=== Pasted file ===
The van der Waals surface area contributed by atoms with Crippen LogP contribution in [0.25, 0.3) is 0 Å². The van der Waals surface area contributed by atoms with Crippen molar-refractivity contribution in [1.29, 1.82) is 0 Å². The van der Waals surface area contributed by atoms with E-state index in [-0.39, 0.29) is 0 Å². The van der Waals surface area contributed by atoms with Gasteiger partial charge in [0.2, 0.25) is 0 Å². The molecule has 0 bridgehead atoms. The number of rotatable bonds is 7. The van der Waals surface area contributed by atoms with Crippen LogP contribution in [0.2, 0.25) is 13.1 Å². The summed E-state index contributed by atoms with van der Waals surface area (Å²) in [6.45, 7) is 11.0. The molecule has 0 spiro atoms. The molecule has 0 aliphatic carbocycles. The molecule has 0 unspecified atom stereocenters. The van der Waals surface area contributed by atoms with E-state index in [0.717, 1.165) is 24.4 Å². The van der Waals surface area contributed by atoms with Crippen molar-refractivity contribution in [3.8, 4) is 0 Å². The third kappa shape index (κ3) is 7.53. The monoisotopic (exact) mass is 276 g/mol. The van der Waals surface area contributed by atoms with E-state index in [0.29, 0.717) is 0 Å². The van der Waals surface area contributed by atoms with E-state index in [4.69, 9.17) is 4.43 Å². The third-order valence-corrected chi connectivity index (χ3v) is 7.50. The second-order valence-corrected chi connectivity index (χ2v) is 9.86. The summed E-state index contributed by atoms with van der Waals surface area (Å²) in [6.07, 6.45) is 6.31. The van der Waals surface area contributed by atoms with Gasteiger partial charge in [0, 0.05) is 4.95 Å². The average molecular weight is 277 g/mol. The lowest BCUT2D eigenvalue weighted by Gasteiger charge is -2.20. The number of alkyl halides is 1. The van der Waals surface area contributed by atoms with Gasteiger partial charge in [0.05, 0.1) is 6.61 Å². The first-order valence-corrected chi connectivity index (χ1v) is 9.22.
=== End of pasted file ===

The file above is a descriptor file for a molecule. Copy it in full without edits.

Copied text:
The van der Waals surface area contributed by atoms with Crippen LogP contribution in [0.25, 0.3) is 0 Å². The van der Waals surface area contributed by atoms with Crippen molar-refractivity contribution in [1.29, 1.82) is 0 Å². The van der Waals surface area contributed by atoms with E-state index in [-0.39, 0.29) is 0 Å². The van der Waals surface area contributed by atoms with Gasteiger partial charge in [0.2, 0.25) is 0 Å². The molecule has 0 bridgehead atoms. The number of rotatable bonds is 7. The van der Waals surface area contributed by atoms with Crippen LogP contribution in [0.2, 0.25) is 13.1 Å². The summed E-state index contributed by atoms with van der Waals surface area (Å²) in [6.45, 7) is 11.0. The molecule has 0 spiro atoms. The molecule has 0 aliphatic carbocycles. The molecule has 0 unspecified atom stereocenters. The van der Waals surface area contributed by atoms with E-state index in [0.717, 1.165) is 24.4 Å². The van der Waals surface area contributed by atoms with Crippen molar-refractivity contribution in [3.8, 4) is 0 Å². The third kappa shape index (κ3) is 7.53. The monoisotopic (exact) mass is 276 g/mol. The van der Waals surface area contributed by atoms with E-state index in [0.29, 0.717) is 0 Å². The van der Waals surface area contributed by atoms with E-state index in [4.69, 9.17) is 4.43 Å². The third-order valence-corrected chi connectivity index (χ3v) is 7.50. The second-order valence-corrected chi connectivity index (χ2v) is 9.86. The summed E-state index contributed by atoms with van der Waals surface area (Å²) in [6.07, 6.45) is 6.31. The van der Waals surface area contributed by atoms with Gasteiger partial charge in [0, 0.05) is 4.95 Å². The average molecular weight is 277 g/mol. The lowest BCUT2D eigenvalue weighted by Gasteiger charge is -2.20. The number of alkyl halides is 1. The van der Waals surface area contributed by atoms with Gasteiger partial charge in [0.05, 0.1) is 6.61 Å². The first-order valence-corrected chi connectivity index (χ1v) is 9.22.